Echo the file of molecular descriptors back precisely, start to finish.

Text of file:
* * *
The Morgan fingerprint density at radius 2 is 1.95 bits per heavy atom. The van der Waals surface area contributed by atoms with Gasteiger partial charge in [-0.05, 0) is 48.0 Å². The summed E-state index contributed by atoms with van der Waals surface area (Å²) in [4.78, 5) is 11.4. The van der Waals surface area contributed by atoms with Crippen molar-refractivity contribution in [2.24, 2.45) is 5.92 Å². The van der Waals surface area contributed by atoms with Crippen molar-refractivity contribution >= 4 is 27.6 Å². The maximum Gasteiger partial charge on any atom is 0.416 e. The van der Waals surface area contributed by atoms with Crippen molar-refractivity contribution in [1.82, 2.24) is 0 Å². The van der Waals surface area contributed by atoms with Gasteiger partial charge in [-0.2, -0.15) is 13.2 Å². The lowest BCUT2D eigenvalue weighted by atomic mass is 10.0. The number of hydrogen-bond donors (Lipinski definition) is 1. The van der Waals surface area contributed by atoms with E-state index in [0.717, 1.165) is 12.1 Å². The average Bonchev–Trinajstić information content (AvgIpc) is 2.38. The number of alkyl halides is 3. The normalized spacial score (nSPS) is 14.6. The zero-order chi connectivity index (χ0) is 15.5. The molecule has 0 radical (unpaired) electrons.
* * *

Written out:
The Morgan fingerprint density at radius 2 is 1.95 bits per heavy atom. The van der Waals surface area contributed by atoms with Gasteiger partial charge in [-0.05, 0) is 48.0 Å². The summed E-state index contributed by atoms with van der Waals surface area (Å²) in [4.78, 5) is 11.4. The van der Waals surface area contributed by atoms with Crippen molar-refractivity contribution in [2.24, 2.45) is 5.92 Å². The van der Waals surface area contributed by atoms with Crippen molar-refractivity contribution >= 4 is 27.6 Å². The maximum Gasteiger partial charge on any atom is 0.416 e. The van der Waals surface area contributed by atoms with Crippen molar-refractivity contribution in [1.82, 2.24) is 0 Å². The van der Waals surface area contributed by atoms with Gasteiger partial charge in [-0.2, -0.15) is 13.2 Å². The lowest BCUT2D eigenvalue weighted by atomic mass is 10.0. The number of hydrogen-bond donors (Lipinski definition) is 1. The van der Waals surface area contributed by atoms with E-state index in [0.717, 1.165) is 12.1 Å². The average Bonchev–Trinajstić information content (AvgIpc) is 2.38. The number of alkyl halides is 3. The normalized spacial score (nSPS) is 14.6. The zero-order chi connectivity index (χ0) is 15.5. The molecule has 0 radical (unpaired) electrons.